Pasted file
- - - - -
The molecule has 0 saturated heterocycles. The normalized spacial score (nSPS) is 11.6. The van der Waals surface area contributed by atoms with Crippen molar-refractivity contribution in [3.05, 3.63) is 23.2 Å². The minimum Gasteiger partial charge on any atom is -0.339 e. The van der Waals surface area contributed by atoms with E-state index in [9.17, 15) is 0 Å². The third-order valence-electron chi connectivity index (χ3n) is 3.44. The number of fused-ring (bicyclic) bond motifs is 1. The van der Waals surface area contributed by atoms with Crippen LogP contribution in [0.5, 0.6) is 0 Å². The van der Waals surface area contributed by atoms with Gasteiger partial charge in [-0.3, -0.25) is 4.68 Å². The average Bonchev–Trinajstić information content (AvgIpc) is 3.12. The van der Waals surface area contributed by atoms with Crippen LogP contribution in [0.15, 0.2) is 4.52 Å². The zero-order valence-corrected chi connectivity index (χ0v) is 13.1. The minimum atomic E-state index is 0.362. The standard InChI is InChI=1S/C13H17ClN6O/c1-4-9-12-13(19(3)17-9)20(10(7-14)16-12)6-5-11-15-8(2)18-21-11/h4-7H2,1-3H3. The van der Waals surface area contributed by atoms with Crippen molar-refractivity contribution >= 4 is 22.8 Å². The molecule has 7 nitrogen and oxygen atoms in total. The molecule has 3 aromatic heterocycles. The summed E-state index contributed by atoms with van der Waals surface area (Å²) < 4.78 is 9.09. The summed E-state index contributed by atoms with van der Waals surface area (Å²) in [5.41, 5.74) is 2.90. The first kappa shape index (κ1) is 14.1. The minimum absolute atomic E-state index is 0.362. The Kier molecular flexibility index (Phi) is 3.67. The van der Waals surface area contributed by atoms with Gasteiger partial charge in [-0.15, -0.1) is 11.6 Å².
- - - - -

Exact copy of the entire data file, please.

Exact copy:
The molecule has 0 saturated heterocycles. The normalized spacial score (nSPS) is 11.6. The van der Waals surface area contributed by atoms with Crippen molar-refractivity contribution in [3.05, 3.63) is 23.2 Å². The minimum Gasteiger partial charge on any atom is -0.339 e. The van der Waals surface area contributed by atoms with E-state index in [9.17, 15) is 0 Å². The third-order valence-electron chi connectivity index (χ3n) is 3.44. The number of fused-ring (bicyclic) bond motifs is 1. The van der Waals surface area contributed by atoms with Crippen LogP contribution in [0.5, 0.6) is 0 Å². The van der Waals surface area contributed by atoms with Gasteiger partial charge in [-0.3, -0.25) is 4.68 Å². The average Bonchev–Trinajstić information content (AvgIpc) is 3.12. The van der Waals surface area contributed by atoms with Crippen LogP contribution in [0.15, 0.2) is 4.52 Å². The zero-order valence-corrected chi connectivity index (χ0v) is 13.1. The minimum atomic E-state index is 0.362. The standard InChI is InChI=1S/C13H17ClN6O/c1-4-9-12-13(19(3)17-9)20(10(7-14)16-12)6-5-11-15-8(2)18-21-11/h4-7H2,1-3H3. The van der Waals surface area contributed by atoms with Crippen molar-refractivity contribution >= 4 is 22.8 Å². The molecule has 7 nitrogen and oxygen atoms in total. The molecule has 3 aromatic heterocycles. The summed E-state index contributed by atoms with van der Waals surface area (Å²) < 4.78 is 9.09. The summed E-state index contributed by atoms with van der Waals surface area (Å²) in [5.41, 5.74) is 2.90. The first kappa shape index (κ1) is 14.1. The minimum absolute atomic E-state index is 0.362. The Kier molecular flexibility index (Phi) is 3.67. The van der Waals surface area contributed by atoms with Gasteiger partial charge in [-0.15, -0.1) is 11.6 Å².